Saturday, July 5, 2008
Here is an example of a Filipino who brought a frachise of US-based Safe Kids to the Philippines after a training stint in the US.
Exerpts from http://www.safekidsphilippines.org/abthistory.html
Safe Kids Philippines was formally organized in 2004 but has existed in the Philippines since 2003 as a project of the Community Oriented Medical Education (COME) Unit of the University of the Philippines in Manila . This first venture into injury prevention was conducted by the Barangay Health Workers of Pasay City.
SKP initially began in 1993 from the academic research on child unintentional injury by Dr. Ramon Arcadio. At that time, Dr. Arcadio served as a pediatrician and Dean of the University of the Philippines College of Medicine. The results from Dr. Arcadio’s study have since provided the initial data needed to develop program work on child injury prevention.
Dr. Rafael Consunji also showed interest in the same field while studying in the US in 2000. Dr. Consunji’s thesis in Public Health focused on injury prevention. His serendipitous contact with SKW led to the setting up of SKP.
The first initiative of SKP was a comprehensive approach in researching problems encountered by children as they walked to school. A survey called the “walkability” check was used to assess the walking environment of the children at ten public elementary schools in Pasay City . The first project proved the need for more interventions to make the environment safer for children in the Philippines .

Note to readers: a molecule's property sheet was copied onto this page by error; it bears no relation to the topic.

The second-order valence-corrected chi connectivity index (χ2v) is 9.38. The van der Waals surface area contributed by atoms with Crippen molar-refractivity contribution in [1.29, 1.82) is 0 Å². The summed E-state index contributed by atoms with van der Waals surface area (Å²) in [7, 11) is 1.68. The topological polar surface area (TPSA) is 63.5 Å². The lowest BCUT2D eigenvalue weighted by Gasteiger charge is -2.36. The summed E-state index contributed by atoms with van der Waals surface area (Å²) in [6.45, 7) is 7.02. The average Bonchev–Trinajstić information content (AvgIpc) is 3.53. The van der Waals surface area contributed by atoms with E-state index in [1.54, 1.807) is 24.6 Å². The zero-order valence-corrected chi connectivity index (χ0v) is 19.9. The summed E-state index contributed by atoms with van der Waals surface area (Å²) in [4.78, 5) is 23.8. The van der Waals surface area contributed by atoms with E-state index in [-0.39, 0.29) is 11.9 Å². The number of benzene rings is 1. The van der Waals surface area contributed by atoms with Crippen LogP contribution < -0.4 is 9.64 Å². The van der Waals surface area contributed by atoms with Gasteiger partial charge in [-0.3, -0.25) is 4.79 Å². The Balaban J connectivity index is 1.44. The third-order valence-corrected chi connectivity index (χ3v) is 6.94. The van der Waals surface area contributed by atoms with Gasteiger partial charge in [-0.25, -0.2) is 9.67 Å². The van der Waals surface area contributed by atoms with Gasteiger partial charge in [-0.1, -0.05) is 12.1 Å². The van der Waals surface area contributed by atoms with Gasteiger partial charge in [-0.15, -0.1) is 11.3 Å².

SKP efforts have expanded to meet the needs of the local community with generous volunteer and program support from FedEx. SKP continues to focus activities towards the prevention of childhood injuries, including road traffic, drowning, falls, poisoning and burns.
SKP is now in Pasay City , Paranaque City , Cebu City , Olongapo City and Quezon City .
There’s an article in the Inquirer today about an NGO called the Revitalized Indigenous Cordilleran Entrepreneurs, Inc. (RICE) who led the shipment of heirloom rice to the US.
Highland rice varieties target global markets
By Delmar Cariño
Northern Luzon Bureau
Posted date: January 19, 2008
LA TRINIDAD, Benguet -- More indigenous rice varieties of the Cordillera are expected to be shipped abroad this year to meet the growing demand for traditional and native staples in the international market.
The Cordillera Heirloom Rice Project (CHRP), which brought Kalinga’s unoy and Ifugao’s tinawon rice varieties to the United States two years ago, plans to export seven highland rice varieties from Mountain Province.
The Department of Agriculture and the National Irrigation Administration (NIA) in the Cordillera are ecstatic that the CHRP has considered the production of the following heirloom types from Mountain Province: senyora red, senyora white, kintoman, siniola, ginulot or unkil, korel and ghumlike.
These varieties grow in the rice fields of Besao, Sagada, Bontoc, Bauko, Natonin and Sadanga towns.
A nongovernment organization that has led the shipment of heirloom rice to the United States, the Revitalized Indigenous Cordilleran Entrepreneurs Inc. (RICE), encouraged the cultivation of the seven varieties after these were certified to have passed product standards required for export. Click here to read article
Under this scheme, farmers get to sell a 50 kg sack of rice at P2,500 which is better than P1,200 per sack for hybrid rice. Yield per hectare for heirloom rice is 50-60% of the average 80 cavans per hectare for hybrid rice, though. That about offsets the price difference per kilo. If you correct for the savings because of less expense for chemical fertilizers and pesticides, then maybe there is a better profit margin.